One of the families that had almost signed over their share in a building to Marco Gaffarena, embroiled in the Old Mint street expropriations scandal of 2015, has won the drawn-out court battle initiated by Gaffarena two years ago.
The scandal was first exposed by The Shift News editor Caroline Muscat when she was senior journalist for The Times. The 2015 headline was the starting point for an investigation by the national audit office, which later described the deal that was signed as “collusion” between government officials and Gaffarena.
Former parliamentary secretary for lands Michael Falzon was sacked from the Cabinet over the deal. He is now serving as minister for social solidarity.
Essentially, Gaffarena had bought out two shares from the Old Mint property for a fraction of the value at which they were swiftly resold to the government in an expropriation that landed Gaffarena an estimated €3.6 million in property and cash.
While Gaffarena had bought two-fourths’ worth of shares at €23,294 in 2007 and at €139,762 in 2015, the government had paid €822,500 per share while awarding potentially much more lucrative lands to the businessman.
The verdict on the appeal, decided on Thursday, threw out Gaffarena’s claims that the first civil court, in the original decision being appealed, had upheld the Cefai family’s statements on their inability to “wrongfully” sell their property.
The original court decision had decided in favour of the Cefai family’s decision to not proceed with the sale as agreed due to several reasons.
Primarily, it had stated that the sellers were not at fault for not knowing about an expropriation that Gaffarena had information about, and that they were not in a position to publish the contract due to the expropriation and their subsequent loss of complete ownership of their share in the building.
Gaffarena’s lawyer argued that the two expropriations that had been signed by presidential decree had only affected shares of the building previously purchased by Gaffarena, not the share promised to the businessman and owned by the Cefai family itself.
The court dismissed the argument on the basis that the presidential declarations that enforced the expropriations generically referred to “undivided shares” within the building in general, and did not refer to shares owned by Gaffarena.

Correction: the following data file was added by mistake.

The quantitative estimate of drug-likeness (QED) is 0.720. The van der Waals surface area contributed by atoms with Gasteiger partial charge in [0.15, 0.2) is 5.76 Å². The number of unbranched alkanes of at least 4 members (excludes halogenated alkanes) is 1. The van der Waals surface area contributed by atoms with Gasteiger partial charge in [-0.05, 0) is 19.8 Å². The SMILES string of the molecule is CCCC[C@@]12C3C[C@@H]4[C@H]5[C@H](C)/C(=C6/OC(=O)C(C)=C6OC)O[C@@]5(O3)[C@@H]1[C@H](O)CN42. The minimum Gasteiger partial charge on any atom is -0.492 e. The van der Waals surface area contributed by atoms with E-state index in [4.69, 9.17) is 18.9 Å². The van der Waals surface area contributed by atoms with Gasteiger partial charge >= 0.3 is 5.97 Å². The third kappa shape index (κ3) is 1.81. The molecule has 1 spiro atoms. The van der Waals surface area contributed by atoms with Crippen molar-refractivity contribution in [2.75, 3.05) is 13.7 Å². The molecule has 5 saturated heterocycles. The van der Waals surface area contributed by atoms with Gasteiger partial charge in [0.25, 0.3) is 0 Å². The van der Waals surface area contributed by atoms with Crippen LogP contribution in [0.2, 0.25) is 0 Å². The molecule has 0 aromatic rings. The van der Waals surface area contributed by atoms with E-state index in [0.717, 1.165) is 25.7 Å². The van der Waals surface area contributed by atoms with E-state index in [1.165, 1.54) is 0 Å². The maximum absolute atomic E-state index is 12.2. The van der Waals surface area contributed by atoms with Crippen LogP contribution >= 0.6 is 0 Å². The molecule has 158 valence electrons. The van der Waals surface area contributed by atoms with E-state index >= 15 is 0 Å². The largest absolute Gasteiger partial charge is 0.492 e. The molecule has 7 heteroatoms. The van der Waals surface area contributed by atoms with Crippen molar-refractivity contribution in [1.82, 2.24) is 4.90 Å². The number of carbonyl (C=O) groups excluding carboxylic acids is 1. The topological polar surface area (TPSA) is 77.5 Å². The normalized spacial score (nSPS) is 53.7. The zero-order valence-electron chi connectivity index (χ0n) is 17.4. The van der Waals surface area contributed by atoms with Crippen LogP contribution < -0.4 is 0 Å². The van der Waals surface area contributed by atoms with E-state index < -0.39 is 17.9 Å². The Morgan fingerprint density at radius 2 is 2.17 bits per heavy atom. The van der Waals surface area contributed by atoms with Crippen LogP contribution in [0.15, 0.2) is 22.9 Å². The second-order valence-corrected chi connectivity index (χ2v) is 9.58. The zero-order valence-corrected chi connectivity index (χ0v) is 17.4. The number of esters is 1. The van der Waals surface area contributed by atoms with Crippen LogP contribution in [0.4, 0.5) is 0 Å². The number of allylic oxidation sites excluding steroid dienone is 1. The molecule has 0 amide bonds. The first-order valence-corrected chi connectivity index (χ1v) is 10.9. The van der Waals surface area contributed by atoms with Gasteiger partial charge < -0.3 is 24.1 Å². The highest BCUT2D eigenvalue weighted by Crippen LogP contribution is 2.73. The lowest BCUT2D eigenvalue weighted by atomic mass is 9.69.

Therefore, the Cefai family had been correct in its assessment that it could no longer abide by the promise of sale agreement they had signed with Gaffarena, mainly due to the fact they were not aware of the expropriation procedures.
The Cefai family’s lawyer had also previously referred to the stark difference between the evaluation of the family’s one-fourth share as conducted by the government’s architect in the expropriation process and the price that was agreed in the sale to Gaffarena.
While Gaffarena had offered €139,762, the government’s architect had evaluated the family’s share at €822.500.
The Cefai family would have ended up paying more in taxes than they would have received from the sale because the inland revenue department would have used the government architect’s evaluation as the basis for its levy.
The NAO report, which had been originally asked for by then-opposition leader Simon Busuttil, had led to minister Falzon’s resignation on the same day.
The government property division had been re-branded to today’s Lands Authority, ostensibly due to the fallout caused by the revelations that surfaced which are still being felt today.
Although the deal was eventually scrapped and all transfers were revoked in 2018 after sustained pressure led to Joseph Muscat’s decision to sue a government department that was under his direct responsibility, Gaffarena had almost managed to lay his hands on more than 10 football pitches of public land.
At the time, lawyers had voiced concerns about how the Lands Authority had failed to show up to defend itself at the court case.
Former Attorney General lawyer turned Gaffarena defence team member Matthew Xuereb had picked up on the state’s reluctance when vaguely questioning whether the state, which was representing a former prime minister, was still interested in the case.
Some of the public land that was within Gaffarena’s reach is prime real estate, including over 5,000sqm of land at White Rocks in Pembroke, cited in news reports at an estimated €2 million in value.Gaffarena had also been awarded strategic land parcels adjacent to his illegally-developed Ċavett Place in Qormi, with about 26,233sqm of land being handed to him just a few metres away from the entertainment venue.
Although the government had completely failed to acknowledge that such a deal should have never occurred in the first place, it was the case that was originally opened by disgraced prime minister Joseph Muscat that led to the court’s first decision to rescind all transfers and revoke the deal.
The court had also issued warrants to seize all funds that had been paid to Gaffarena, and had held its ground when arguing that for the expropriations to have been valid, all the people owning a share in the building should have been paid, and not just Gaffarena explicitly.
The court case decided on Thursday was an appeal that had been immediately filed by Gaffarena after the court decision in 2019 essentially confirmed the family’s legally-established right to exit a promise of sale agreement that did not truly reflect that which parties had originally agreed.